The Sixth Plague

The Fifth Plague of Egypt by Joseph Mallord William Turner, 1800

The Fifth Plague of Egypt by Joseph Mallord William Turner, 1800

In the next sequence, God speaks to both Moses and Aaron, but only instructs Moses to perform the magic trick (Exodus 9:8). It’s an interesting deviation from the normal pattern of Moses acting as God’s mouthpiece, being “as God” with Aaron as “prophet”  (Exod. 7:1), so that God speaks exclusively to Moses and Aaron is the one performing on stage.

In any case, Moses takes up handfuls of ash and throws them into the air. These become a “fine dust over all the land of Egypt” (Exod. 9:9) and become boils on all men and beasts. So not only to the Egyptians have nasty skin infections, God also causes them to fail the white glove test.

Now, unlike the last plague where we’re specifically told that the Hebrews are spared, there’s no such note this time. It wouldn’t ordinarily be a big deal and I’d assume that the Hebs are, in fact, spared the boils, but the mention of beasts complicates things. What beasts are we talking about here? All of the Egyptians’ domesticated beasts died in Exodus 9:6. So the only beasts left to be affected by this plague are either wild beasts who happen to have had the misfortune of living in the land the humans call Egypt, or the boils have infected the Hebrews’ cattle. And if the Hebrews’ cattle are infected, it becomes reasonable to conclude that the Hebrews themselves are infected as well.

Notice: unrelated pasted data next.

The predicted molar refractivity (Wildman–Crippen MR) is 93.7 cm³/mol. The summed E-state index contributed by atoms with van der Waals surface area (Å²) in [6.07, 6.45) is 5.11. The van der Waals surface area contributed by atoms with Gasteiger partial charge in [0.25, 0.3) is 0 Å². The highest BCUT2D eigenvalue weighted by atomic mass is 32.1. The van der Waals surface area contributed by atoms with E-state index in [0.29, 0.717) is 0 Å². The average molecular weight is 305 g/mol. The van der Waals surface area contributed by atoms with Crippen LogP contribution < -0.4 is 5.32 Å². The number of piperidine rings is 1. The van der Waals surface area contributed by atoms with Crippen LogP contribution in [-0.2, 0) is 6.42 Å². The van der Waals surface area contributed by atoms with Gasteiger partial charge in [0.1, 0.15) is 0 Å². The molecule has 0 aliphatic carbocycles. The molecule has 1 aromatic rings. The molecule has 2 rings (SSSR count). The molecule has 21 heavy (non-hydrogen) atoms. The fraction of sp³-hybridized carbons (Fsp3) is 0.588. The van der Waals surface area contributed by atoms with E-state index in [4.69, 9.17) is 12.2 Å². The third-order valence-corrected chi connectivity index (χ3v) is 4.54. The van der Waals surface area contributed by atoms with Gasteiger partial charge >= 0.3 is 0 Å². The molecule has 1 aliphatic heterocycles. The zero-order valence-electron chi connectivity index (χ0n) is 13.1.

This is what those in the business call “collateral damage.”

The Seventh Plague

God, who firmly believes that the early bird leads his people to freedom, tells Moses to “rise up early in the morning” (Exod. 9:13) so that he can go see Pharaoh. Apparently, the eleventh and least known plague is the plague of “frequent solicitation” – one that we are still burdened with today.

So Moses is to go to Pharaoh and tell him that God so totally could have killed him and every other Egyptian if he wanted to, but “for this purpose have I let you live, to show you my power, so that my name may be declared throughout all the earth” (Exod. 9:16). I think that if God were one of us, he wouldn’t be a particularly pleasant guy to hang out with. Is there no middle ground between “I will make you suffer to show you how powerful I am” and “I will kill every last one of your people”? If he really wants to impress the Egyptians, wouldn’t making all the Hebrews poof into thin air and reappear in Israel do the trick? And hey, no dead frogs all over!

He finishes by telling Pharaoh that he would make a huge hailstorm the next day, so Pharaoh had better “get your cattle and all that you have in the field into safe shelter; for the hail shall come down upon every man and beast that is in the field and is not brought home, and they shall die” (Exod. 9:19).

Wait a sec, did God just forget that he already killed all the Egyptians’ cattle? ‘Cause if he’s talking about the carcasses, I don’t think the Egyptians are overly worried about them dying…

Well, Pharaoh is clearly not impressed by this incredibly forgetful god, so he leaves his cattle carcases out in the fields.

Moses gets to be the magician again and he calls forth the hail and thunderstorm. Like in the fifth plague, this one spares the land of Goshen where God’s peeps live. As per the pattern, Pharaoh relents and agrees to let the Hebrews leave if the plague is stopped, so God stops the plague and then Pharaoh changes his mind.